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During the final day of 1862, Confederate Cavalry General Nathan Bedford Forrest advanced to the Tennessee River in preparation to cross over into western Tennessee in order to harass Union forces in the area, in hopes such actions would cause the Union to abandon their design to capture Vicksburg along the Mississippi River. In order to stop him, Union forces under Brigadier General Jeremiah C. Sullivan, with the brigades of Colonel Cyrus L. Dunham and Colonel John W. Fuller, confronted Forrest while he was raiding the Parker's Cross Roads community. During the day's fighting, both sides seesawed along the battlefield before both forces left the field. Both sides claimed victory, however, it may seem the Confederates could claim victory as Forrest was still able to eventually cross the Tennessee River into western Tennessee.


  • Trail along Parker's Crossroads Battlefield
  • Parker's Crossroads Visitor Center
  • Map depicting movements during the battle and land preserved for the battlefield
  • Artist John Paul Strain's painting of Forrest at Parker's Cross Roads
  • Colonel Cyrus Dunham
  • Colonel John Fuller
  • General Nathan Bedford Forrest
  • Soldiers reenact the battle
  • A cannon on the battlefield
  • Terry James's depiction of the battle, entitled, "Charge 'em both way!"

Having set out from Columbus, TN on December 11, Forrest made his way to the Tennessee River and western Tennessee. His first object on the way was to retake Lexington, TN from Union forces, which he did so following a battle on the 18th of December. As the end of December came, many Union forces from all over Middle Tennessee were on route to stop Forrest. While in Parker's Cross Roads (now Parker's Crossroads), Forrest's men detected one of the sets of Union forces bearing down on them. Rather than leave or take defensive positions, Forrest decided to attack. 

Fighting began around 9am on December 31 as Forrest's dismounted cavalrymen attacked forces under Colonel Dunham head on, with a flanking force on its way to Dunham. This action began to go Forrest's way when his artillery pushed Dunham's forces back until Confederate forces discovered firing taking place behind them--men under Fuller attacking the Confederate rear. Although he found himself about to be surrounded, Forrest demanded that Dunham surrender. Dunham refused.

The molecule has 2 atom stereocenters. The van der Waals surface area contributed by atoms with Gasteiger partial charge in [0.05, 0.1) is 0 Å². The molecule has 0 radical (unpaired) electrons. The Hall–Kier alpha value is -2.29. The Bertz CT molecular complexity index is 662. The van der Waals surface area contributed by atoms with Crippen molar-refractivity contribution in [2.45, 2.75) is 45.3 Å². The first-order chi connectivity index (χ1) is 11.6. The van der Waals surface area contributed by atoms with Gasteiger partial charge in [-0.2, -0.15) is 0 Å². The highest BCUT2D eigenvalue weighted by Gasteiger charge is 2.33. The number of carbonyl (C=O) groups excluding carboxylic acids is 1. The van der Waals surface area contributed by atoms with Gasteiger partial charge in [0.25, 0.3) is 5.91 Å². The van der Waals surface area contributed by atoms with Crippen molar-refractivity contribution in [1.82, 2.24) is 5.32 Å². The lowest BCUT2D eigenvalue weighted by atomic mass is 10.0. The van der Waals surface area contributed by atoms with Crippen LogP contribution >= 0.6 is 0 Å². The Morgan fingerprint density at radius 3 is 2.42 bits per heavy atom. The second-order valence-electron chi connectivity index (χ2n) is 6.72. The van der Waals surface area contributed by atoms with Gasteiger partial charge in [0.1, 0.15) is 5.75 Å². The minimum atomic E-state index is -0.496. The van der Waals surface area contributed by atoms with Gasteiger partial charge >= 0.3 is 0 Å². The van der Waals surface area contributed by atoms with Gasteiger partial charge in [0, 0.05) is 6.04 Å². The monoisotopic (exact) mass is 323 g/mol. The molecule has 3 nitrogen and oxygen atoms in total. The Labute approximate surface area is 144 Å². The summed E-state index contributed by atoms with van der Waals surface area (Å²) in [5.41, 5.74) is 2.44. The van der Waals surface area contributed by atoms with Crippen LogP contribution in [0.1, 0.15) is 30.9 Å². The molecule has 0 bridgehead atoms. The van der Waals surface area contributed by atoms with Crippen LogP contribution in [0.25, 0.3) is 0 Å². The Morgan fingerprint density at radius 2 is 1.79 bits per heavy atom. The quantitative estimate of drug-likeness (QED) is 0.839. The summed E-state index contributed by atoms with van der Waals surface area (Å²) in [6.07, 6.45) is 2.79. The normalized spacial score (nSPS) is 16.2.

Attacked from both sides, Forrest was said to have cried, "Charge 'em both way!" Whether he truly said that or not, such a tactic did take place. His forces first attacked Fuller's men before during on Dunham's men, a force exhausted from the day's fighting. This double charge pushed both Union forces away from Forrest, which allowed him to flee south, towards Lexington, TN, the same place he had captured a couple weeks before. 

Having stopped Forrest before he reached the Tennessee River and away to a secure location (along with 300 prisoners), Union forces claimed victory. At the same time, Forrest declared victory be he was able to drive off a superior enemy and avoid capture. However, claim of victory would go to the Confederates since Forrest would still cross over the Tennessee just a few days after the battle. His able to cross and harass Union forces in western Tennessee, along with the actions of another Confederate Cavalry General, Earl Van Dorn near the Mississippi River, Union General, Ulysses S. Grant was forced to abandon his designs for Vicksburg for another time. 

Since the 1960s, once a highway came to and through Parker's Crossroads, efforts went underway to preserve the battlefield, which had been seen as way to boost tourism into the area. Between and 2011, Civil War Trust, a preservation and interpretation group, and the local Parker's Crossroads Battlefield Association, were able to preserve 350 acres. Since 2011, key 52 additional acres were preserved. This was deemed "key," because on those 52 acres the Confederate artillery had been located. Visitors can tour both the battlefield and visit the newly constructed visitor center. 





Wyeth, John A. That Devil Forrest: Life of General Nathan Bedford Forrest. Baton Rouge, Louisiana State University Press, 1989. "Parker's Crossroads Battlefield Assn. biography of Fuller". parkerscrossroads.com